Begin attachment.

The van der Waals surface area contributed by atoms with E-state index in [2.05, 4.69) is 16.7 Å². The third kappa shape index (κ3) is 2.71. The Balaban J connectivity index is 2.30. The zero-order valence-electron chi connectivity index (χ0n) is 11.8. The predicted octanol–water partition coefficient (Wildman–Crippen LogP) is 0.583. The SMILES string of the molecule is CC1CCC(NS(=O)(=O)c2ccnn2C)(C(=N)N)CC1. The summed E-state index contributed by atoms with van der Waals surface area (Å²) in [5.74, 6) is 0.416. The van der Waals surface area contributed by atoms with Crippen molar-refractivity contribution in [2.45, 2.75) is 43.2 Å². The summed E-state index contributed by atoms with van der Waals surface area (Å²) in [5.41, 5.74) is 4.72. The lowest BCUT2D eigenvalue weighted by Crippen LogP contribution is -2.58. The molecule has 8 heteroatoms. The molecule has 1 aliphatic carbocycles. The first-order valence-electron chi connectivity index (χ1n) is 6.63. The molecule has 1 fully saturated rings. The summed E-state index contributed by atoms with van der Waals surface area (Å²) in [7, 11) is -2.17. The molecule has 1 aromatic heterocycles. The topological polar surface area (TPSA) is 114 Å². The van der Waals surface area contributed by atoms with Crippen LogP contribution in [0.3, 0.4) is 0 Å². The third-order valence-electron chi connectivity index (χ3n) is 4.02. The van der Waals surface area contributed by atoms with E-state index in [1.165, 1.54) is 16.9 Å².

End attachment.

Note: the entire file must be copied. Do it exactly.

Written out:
The van der Waals surface area contributed by atoms with E-state index in [2.05, 4.69) is 16.7 Å². The third kappa shape index (κ3) is 2.71. The Balaban J connectivity index is 2.30. The zero-order valence-electron chi connectivity index (χ0n) is 11.8. The predicted octanol–water partition coefficient (Wildman–Crippen LogP) is 0.583. The SMILES string of the molecule is CC1CCC(NS(=O)(=O)c2ccnn2C)(C(=N)N)CC1. The summed E-state index contributed by atoms with van der Waals surface area (Å²) in [5.74, 6) is 0.416. The van der Waals surface area contributed by atoms with Crippen molar-refractivity contribution in [2.45, 2.75) is 43.2 Å². The summed E-state index contributed by atoms with van der Waals surface area (Å²) in [5.41, 5.74) is 4.72. The lowest BCUT2D eigenvalue weighted by Crippen LogP contribution is -2.58. The molecule has 8 heteroatoms. The molecule has 1 aliphatic carbocycles. The first-order valence-electron chi connectivity index (χ1n) is 6.63. The molecule has 1 fully saturated rings. The summed E-state index contributed by atoms with van der Waals surface area (Å²) in [7, 11) is -2.17. The molecule has 1 aromatic heterocycles. The topological polar surface area (TPSA) is 114 Å². The van der Waals surface area contributed by atoms with Crippen LogP contribution in [0.3, 0.4) is 0 Å². The third-order valence-electron chi connectivity index (χ3n) is 4.02. The van der Waals surface area contributed by atoms with E-state index in [1.165, 1.54) is 16.9 Å².